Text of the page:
Some late donations made the 20th-annual Thanksgiving meal at First Baptist Church a rousing success.
Earlier in the month, organizers were concerned they might not be able to provide the same level of service as in the past, but on Thursday a hot holiday meal awaited hundreds of folks.
“Due to the outpouring from the community, we’re on for Thursday,” came a comment Thursday from Darris Wilkins, of Friends of a Brighter Community, which hosts the dinner.
Wilkins told The News two weeks ago that instead of the usual 30 turkeys to prepare, the group only had 10 up to that point, as well as a need for other supplies to provide for anywhere from 250 to 400 people as the church has hosted in the past.
After the story ran in the newspaper, local residents discovered the need and jumped on board. Wilkins said the group was able to prepare 37 turkeys this week.
It’s been a long road for the community holiday meal, and Wilkins said she’s happy and thankful it didn’t end.
“Twenty years ago we did this,” explained Wilkins. “We never imagined we’d be doing this 20 years later.”
Wilkins said the meal has always been a team effort, with many folks pitching in. The group which puts it together spans across belief boundaries; some who are religious help out, and some who volunteer aren’t religious. The effort spans across racial lines, and multiple generations are involved.
“We have people who have had kids who have helped since they were three or five years old,” said Wilkins. “Some people’s grandchildren are now helping.”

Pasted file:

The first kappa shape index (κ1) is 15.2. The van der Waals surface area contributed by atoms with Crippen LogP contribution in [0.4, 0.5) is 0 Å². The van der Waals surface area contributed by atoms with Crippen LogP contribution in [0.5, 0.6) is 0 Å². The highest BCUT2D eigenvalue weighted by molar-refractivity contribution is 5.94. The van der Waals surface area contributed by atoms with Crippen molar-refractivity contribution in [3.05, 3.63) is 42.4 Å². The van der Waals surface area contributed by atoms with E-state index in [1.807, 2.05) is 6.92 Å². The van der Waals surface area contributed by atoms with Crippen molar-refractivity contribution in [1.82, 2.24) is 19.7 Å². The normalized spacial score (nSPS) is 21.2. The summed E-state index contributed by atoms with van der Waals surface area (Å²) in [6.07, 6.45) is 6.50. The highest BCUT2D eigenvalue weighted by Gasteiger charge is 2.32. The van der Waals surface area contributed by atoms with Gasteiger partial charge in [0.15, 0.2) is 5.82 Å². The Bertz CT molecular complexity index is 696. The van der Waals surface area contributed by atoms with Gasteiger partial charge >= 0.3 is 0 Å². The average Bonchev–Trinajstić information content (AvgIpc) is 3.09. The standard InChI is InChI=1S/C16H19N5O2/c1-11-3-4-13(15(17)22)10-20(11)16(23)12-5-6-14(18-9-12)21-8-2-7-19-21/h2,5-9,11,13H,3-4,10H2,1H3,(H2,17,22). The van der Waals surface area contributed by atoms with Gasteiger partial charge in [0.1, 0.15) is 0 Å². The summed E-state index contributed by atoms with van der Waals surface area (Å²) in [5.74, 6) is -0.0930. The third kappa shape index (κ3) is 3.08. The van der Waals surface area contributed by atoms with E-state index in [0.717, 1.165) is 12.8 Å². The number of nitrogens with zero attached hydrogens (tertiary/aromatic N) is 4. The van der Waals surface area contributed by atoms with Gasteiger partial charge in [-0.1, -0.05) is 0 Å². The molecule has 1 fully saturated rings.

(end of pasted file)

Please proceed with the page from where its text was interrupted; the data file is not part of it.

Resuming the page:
The efforts to provide the community meal also breech geographic borders. It wasn’t only Mount Airy, Surry County or even North Carolina residents serving turkey and stuffing on Thursday.
Jack Campbell, who is originally from Mount Airy, made the trip to Mount Airy from the Washington D.C. area.
“This was an appropriate way to spend Thanksgiving because we’ve been given so much,” said Campbell. “This is a great way to give back.”
“I Googled things to do in Mount Airy on Thanksgiving,” said Campbell’s sister, Mary Campbell-Boggs, who travelled from Kentucky. “This was what came up.”
Boggs seemed happy with her search results though.
“It has been very rewarding,” said Boggs. “It’s a real opportunity to be the hands and feet of Jesus — an opportunity to help people in need.”
There were plenty of people to help. Wilkins said people began to fill the fellowship hall at the North Main Street church at about 11 a.m. They took a seat, and servers got them drinks before serving the meal, which was set to begin at noon.
“It was packed,” remarked Wilkins.
As of about 1 p.m. on Thursday, more than 200 people had already been served at the meal, according to Wilkins. The dinner was set to wrap up at 3 p.m.
Wilkins said the community’s response in support of the meal has been impressive. Many individuals donated food and money, and local businesses were quick to donate.
She hopes the meal will continue for many years to come. Prior to Wilkins taking on the bulk of the responsibilities associated with the meal a couple years ago, Melva Houston-Tucker ran point for the meal.
One day Wilkins will hang up her apron too.
“One of these days I’ll retire and pass it along to somebody else,” said Wilkins.
Andy is a staff writer and may be reached at 415-4698.